From OHC

June 17, 2021

FOR IMMEDIATE RELEASE
Contact: Joanie Manzo
Director, Marketing & Physician Services
513-751-2145 x10143
joan.manzo@usoncology.com

In January 1964, Richard “Rick” Kline met his soulmate. In June 2020, his soulmate succumbed to cancer. How would he survive the loss of over 56 years of companionship? How would he preserve the legacy of his beloved Martha?

Rick and Martha “Martie” made a home for themselves and their two children in Anderson, Ohio. They lived a full life with friends, travel, and eventually seven grandchildren. “Martie was the best thing that happened to me,” said Rick. “She lived better than anyone I know.”

In 2008, Martie was diagnosed with follicular lymphoma which morphed into diffuse large B-cell lymphoma after about four-to-five years of remission. Martie had a stem cell transplant under the direction of OHC’s James H. Essell, MD, medical oncologist, hematologist, blood and marrow transplant specialist, and cellular therapy expert. “We were in awe of Dr. Essell’s extensive expertise,” said Rick. “I always joked with him that Martie loved him more than she loved me.” When Martie was later diagnosed with acute myeloid leukemia in 2019, OHC began discussing palliative care with the Klines.

“Through it all, Martie was an angel,” said Rick. “She maintained her sense of humor.” Rick laughs as he recalls Martie’s reaction to her COVID test shortly before her passing. “I couldn’t be in the ER with her because of COVID, but she texted me after the test: Up my nose with a rubber hose,” added Rick. Sadly, Martie’s infection was not treatable, and she passed away in her home in June 2020.

Tammy Miller-Ploetz, LISW-S, a local expert and member of the clinical staff of Cancer Family Care, an organization dedicated to the emotional support of anyone touched by cancer, defines grief as a response to loss. She explains that grieving typically begins at the time of diagnosis when caregivers feel loss as their loved ones begin to lose pieces of themselves—their hair, their quality of life, pieces of who they once were. “This anticipatory grief that caregivers experience throughout the course of their loved one’s illness does help with the grief following death,” said Tammy. “Many people feel that grieving is selfish because they are focused on something they lost,” she added. “It’s important to allow ourselves to grieve because if we don’t go through the process, we can suffer with other mental health issues.”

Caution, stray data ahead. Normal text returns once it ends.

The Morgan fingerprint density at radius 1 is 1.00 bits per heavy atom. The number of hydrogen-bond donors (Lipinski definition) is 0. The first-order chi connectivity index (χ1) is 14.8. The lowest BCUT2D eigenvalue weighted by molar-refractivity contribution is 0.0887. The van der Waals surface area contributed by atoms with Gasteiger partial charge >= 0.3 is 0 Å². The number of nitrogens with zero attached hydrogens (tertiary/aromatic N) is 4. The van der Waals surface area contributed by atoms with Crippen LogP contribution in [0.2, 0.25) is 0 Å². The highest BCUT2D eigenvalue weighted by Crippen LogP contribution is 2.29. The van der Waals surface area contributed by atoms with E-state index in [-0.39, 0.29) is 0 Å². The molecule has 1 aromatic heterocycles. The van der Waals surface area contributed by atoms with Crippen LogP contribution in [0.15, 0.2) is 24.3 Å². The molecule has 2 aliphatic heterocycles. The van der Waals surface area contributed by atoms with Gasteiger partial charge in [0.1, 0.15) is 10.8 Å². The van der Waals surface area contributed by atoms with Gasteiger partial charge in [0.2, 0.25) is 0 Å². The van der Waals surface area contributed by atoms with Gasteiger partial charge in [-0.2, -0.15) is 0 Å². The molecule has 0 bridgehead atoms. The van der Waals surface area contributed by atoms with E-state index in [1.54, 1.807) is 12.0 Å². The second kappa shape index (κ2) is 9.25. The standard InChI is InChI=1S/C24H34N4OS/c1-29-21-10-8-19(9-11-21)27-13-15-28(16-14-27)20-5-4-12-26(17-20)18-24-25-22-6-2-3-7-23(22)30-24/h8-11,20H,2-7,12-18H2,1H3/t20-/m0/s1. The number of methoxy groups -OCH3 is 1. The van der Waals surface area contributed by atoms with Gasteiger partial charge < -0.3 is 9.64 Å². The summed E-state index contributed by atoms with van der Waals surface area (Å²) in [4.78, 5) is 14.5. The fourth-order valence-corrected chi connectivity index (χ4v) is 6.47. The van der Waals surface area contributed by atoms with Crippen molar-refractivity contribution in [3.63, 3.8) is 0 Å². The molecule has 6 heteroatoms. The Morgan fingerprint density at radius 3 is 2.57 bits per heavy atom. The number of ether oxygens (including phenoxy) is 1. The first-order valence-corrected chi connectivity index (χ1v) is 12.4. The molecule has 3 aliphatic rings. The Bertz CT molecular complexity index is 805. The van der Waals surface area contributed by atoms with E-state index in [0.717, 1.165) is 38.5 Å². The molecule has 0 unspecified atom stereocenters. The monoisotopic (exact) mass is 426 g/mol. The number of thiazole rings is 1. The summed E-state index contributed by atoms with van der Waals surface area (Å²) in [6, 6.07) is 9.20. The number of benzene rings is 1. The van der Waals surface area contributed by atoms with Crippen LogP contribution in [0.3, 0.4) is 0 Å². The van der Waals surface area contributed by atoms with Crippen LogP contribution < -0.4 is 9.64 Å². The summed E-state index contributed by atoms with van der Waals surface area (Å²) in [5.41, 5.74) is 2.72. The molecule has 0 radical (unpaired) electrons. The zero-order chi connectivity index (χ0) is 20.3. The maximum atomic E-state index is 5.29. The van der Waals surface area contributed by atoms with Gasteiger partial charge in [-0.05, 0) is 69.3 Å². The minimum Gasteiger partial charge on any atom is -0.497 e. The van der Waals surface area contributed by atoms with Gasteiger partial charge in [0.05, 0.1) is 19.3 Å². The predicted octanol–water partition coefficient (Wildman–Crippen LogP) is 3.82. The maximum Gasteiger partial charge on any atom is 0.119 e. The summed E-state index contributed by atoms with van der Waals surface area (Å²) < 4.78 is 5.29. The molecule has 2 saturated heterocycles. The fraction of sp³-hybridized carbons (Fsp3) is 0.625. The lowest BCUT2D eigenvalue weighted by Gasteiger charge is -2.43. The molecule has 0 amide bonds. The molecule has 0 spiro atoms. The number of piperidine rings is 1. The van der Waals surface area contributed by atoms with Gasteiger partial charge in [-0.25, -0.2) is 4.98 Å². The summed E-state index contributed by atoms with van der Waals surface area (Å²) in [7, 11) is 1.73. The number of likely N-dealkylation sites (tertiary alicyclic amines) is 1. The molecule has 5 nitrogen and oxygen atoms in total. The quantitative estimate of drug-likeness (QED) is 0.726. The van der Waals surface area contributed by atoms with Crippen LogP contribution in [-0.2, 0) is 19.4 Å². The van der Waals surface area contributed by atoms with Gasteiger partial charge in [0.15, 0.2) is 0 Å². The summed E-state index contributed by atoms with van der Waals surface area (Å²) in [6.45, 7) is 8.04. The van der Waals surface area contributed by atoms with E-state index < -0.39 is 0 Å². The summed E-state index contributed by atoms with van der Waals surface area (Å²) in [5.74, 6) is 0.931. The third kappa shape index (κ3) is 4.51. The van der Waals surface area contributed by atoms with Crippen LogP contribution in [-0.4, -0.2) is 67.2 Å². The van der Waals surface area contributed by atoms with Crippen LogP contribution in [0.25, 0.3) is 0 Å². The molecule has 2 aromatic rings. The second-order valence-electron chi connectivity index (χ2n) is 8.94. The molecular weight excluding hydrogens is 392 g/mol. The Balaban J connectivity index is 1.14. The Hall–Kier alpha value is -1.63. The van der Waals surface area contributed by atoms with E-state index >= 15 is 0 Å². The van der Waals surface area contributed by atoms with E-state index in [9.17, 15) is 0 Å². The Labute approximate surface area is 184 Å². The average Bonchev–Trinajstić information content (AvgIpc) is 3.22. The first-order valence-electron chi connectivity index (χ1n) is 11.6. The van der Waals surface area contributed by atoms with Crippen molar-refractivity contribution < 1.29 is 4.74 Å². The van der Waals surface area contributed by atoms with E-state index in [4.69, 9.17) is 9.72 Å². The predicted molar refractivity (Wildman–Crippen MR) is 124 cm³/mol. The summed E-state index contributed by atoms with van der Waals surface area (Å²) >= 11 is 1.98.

The grieving process is comprised of several phases including shock, denial, anger, depression, and acceptance. Because grief is very individual, everyone transitions through them differently. “Moving through these phases is not always a linear process,” noted Tammy. “We can get stuck in one phase and move backwards. And, we don’t always move through the phases as quickly as we want to.”

Tammy emphasizes the importance of having a good support system while grieving. “Isolation often causes setbacks in the grieving process,” said Tammy. She refers to the “after the casseroles are gone” period as the challenging time when people stop checking in as frequently or begin to negate your grief. It is important to process feelings and share them with those supporting you. Keeping them to yourself is isolating because you are alone with your feelings.

When Rick recalls Martie, he remembers her tremendous strength. “I cope by trying to live my best life as I want to be better for her,” said Rick. “I also find it helpful to stay busy. I’m very involved with my family, business, and philanthropy,” he added.

While adjusting to the “new normal” after loss, Tammy recommends trusting in the bereavement process and reminding yourself that there is a light at the end of the tunnel. She reassures those experiencing loss that it is survivable. They will experience a satisfying life even though things may seem hopeless at times. While there is no timeline for the grieving process, the first year after the loss is typically a fog. During the second year, people typically discover a new equilibrium.